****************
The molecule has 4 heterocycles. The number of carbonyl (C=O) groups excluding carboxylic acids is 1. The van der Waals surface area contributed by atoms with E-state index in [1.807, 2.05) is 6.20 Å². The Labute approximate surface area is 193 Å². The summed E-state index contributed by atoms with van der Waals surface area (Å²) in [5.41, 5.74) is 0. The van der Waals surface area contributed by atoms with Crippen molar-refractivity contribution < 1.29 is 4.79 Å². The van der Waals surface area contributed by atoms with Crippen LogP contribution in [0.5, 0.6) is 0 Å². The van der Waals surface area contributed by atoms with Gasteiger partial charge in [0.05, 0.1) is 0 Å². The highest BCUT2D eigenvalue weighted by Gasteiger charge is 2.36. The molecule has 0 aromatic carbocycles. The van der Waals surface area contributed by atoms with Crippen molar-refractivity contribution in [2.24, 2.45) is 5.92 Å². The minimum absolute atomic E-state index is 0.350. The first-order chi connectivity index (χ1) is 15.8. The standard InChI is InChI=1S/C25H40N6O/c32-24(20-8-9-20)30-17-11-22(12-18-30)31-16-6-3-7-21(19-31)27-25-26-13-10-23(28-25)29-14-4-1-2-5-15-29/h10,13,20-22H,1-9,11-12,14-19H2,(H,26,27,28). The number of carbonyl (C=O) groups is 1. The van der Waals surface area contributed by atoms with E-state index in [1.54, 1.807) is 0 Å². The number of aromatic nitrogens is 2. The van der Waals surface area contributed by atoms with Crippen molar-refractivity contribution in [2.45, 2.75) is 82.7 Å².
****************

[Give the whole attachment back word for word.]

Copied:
The molecule has 4 heterocycles. The number of carbonyl (C=O) groups excluding carboxylic acids is 1. The van der Waals surface area contributed by atoms with E-state index in [1.807, 2.05) is 6.20 Å². The Labute approximate surface area is 193 Å². The summed E-state index contributed by atoms with van der Waals surface area (Å²) in [5.41, 5.74) is 0. The van der Waals surface area contributed by atoms with Crippen molar-refractivity contribution < 1.29 is 4.79 Å². The van der Waals surface area contributed by atoms with Crippen LogP contribution in [0.5, 0.6) is 0 Å². The van der Waals surface area contributed by atoms with Gasteiger partial charge in [0.05, 0.1) is 0 Å². The highest BCUT2D eigenvalue weighted by Gasteiger charge is 2.36. The molecule has 0 aromatic carbocycles. The van der Waals surface area contributed by atoms with Crippen molar-refractivity contribution in [2.24, 2.45) is 5.92 Å². The minimum absolute atomic E-state index is 0.350. The first-order chi connectivity index (χ1) is 15.8. The standard InChI is InChI=1S/C25H40N6O/c32-24(20-8-9-20)30-17-11-22(12-18-30)31-16-6-3-7-21(19-31)27-25-26-13-10-23(28-25)29-14-4-1-2-5-15-29/h10,13,20-22H,1-9,11-12,14-19H2,(H,26,27,28). The number of carbonyl (C=O) groups is 1. The van der Waals surface area contributed by atoms with E-state index in [1.54, 1.807) is 0 Å². The number of aromatic nitrogens is 2. The van der Waals surface area contributed by atoms with Crippen molar-refractivity contribution in [2.45, 2.75) is 82.7 Å².